Half a ton of 1,700 yro Roman coins found hidden in jars in Seville
Construction workers repairing water pipes in Seville, southern Spain, have discovered 600kg of ancient Roman coins, covered with dirt and dust. The find is said to be worth at least “several million euros.”
Tens of thousands of bronze coins, dating back to the third and fourth centuries, were found inside 19 Roman amphoras in the town of Tomares near Seville, El Pais reported.
"This find is extremely important,” Ana Navarro, head of Seville’s Archeology Museum now looking after the find, told El Pais. “It is a unique collection, and there are very few similar cases,” she added.
The discovery of the jars full of coins happened on Wednesday during construction work about 10 kilometers from Seville.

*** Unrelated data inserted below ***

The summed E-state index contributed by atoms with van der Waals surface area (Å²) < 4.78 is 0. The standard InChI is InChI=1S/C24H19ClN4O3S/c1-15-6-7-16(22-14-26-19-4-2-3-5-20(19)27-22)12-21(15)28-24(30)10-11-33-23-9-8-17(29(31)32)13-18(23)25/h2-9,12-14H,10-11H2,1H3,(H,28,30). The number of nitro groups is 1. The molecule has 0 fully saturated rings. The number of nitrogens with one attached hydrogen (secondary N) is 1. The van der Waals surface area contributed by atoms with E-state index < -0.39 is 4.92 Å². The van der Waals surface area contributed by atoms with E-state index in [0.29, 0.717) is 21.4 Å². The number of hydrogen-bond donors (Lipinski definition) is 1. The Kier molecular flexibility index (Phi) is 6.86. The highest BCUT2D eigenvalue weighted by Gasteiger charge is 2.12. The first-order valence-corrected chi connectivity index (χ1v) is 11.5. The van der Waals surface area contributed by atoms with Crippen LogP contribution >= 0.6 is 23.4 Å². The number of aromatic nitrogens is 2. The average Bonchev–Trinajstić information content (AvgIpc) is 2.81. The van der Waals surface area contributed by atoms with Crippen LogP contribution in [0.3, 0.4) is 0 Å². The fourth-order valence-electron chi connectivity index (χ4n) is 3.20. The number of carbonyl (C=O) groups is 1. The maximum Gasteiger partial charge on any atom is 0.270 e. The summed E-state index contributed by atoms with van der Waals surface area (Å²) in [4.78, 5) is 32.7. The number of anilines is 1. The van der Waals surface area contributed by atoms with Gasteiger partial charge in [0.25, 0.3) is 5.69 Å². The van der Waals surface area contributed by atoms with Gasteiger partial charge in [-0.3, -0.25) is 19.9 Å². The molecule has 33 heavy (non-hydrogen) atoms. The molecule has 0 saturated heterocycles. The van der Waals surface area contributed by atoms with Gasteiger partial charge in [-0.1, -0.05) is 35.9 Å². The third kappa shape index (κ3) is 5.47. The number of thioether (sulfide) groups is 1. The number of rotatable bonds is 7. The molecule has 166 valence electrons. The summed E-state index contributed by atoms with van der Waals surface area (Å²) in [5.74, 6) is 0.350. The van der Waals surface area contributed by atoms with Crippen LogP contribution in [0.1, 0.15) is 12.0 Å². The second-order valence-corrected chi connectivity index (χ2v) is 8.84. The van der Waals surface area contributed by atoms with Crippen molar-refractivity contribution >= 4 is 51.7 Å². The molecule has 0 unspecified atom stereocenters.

"Those are not amphoras meant to store wine or oil. They are smaller and were used to transport other goods. Surprisingly [they were] used to save money," Navarro told the newspaper.
AFP quoted Navarro as saying the coins, stamped with inscriptions of Emperors Maximian and Constantine on the reverse side, are worth “several million euros.”
“I could not give you an monetary value, because the value they really have is historical and you can’t calculate that.”
Although most coins are bronze, archaeologists say some appear to be silver-plated. "Most show little evidence of wear, which means they were not in circulation," Navarro explained.
"It is surprising to have found 19 jars filled with coins. Out hypothesis is that the money was used to pay imperial taxes or paying the army,” Navarro told the newspaper, adding that the amphoras were probably hidden “because of social conflicts, violence [and other] threats.”
Local authorities have suspended work on the water pipes to carry out archaeological excavations at the site.
In July last year, Florida treasure hunters found a trove of $4.5 million worth of Spanish gold coins 300 years to the day after a fleet of ships heading from Havana to Spain sank in a hurricane.